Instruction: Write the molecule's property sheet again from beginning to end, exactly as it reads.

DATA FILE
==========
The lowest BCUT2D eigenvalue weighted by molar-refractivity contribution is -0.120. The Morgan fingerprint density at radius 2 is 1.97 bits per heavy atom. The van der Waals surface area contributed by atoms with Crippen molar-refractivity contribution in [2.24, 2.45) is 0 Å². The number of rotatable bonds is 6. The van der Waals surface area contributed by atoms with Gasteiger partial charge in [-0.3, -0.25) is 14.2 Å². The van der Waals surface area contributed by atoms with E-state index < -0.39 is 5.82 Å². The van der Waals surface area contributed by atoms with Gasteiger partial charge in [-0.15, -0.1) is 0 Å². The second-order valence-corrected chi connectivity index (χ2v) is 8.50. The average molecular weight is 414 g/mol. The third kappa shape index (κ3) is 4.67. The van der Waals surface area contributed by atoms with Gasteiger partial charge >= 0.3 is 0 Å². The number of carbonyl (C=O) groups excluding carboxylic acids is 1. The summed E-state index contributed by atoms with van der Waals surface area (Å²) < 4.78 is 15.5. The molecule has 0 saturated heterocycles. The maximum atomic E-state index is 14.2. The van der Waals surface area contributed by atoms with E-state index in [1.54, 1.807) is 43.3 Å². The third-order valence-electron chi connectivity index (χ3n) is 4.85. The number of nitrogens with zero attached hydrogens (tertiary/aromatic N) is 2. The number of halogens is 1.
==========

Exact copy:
The lowest BCUT2D eigenvalue weighted by molar-refractivity contribution is -0.120. The Morgan fingerprint density at radius 2 is 1.97 bits per heavy atom. The van der Waals surface area contributed by atoms with Crippen molar-refractivity contribution in [2.24, 2.45) is 0 Å². The number of rotatable bonds is 6. The van der Waals surface area contributed by atoms with Gasteiger partial charge in [-0.3, -0.25) is 14.2 Å². The van der Waals surface area contributed by atoms with E-state index < -0.39 is 5.82 Å². The van der Waals surface area contributed by atoms with Gasteiger partial charge in [-0.15, -0.1) is 0 Å². The second-order valence-corrected chi connectivity index (χ2v) is 8.50. The average molecular weight is 414 g/mol. The third kappa shape index (κ3) is 4.67. The van der Waals surface area contributed by atoms with Gasteiger partial charge >= 0.3 is 0 Å². The number of carbonyl (C=O) groups excluding carboxylic acids is 1. The summed E-state index contributed by atoms with van der Waals surface area (Å²) < 4.78 is 15.5. The molecule has 0 saturated heterocycles. The maximum atomic E-state index is 14.2. The van der Waals surface area contributed by atoms with E-state index in [1.54, 1.807) is 43.3 Å². The third-order valence-electron chi connectivity index (χ3n) is 4.85. The number of nitrogens with zero attached hydrogens (tertiary/aromatic N) is 2. The number of halogens is 1.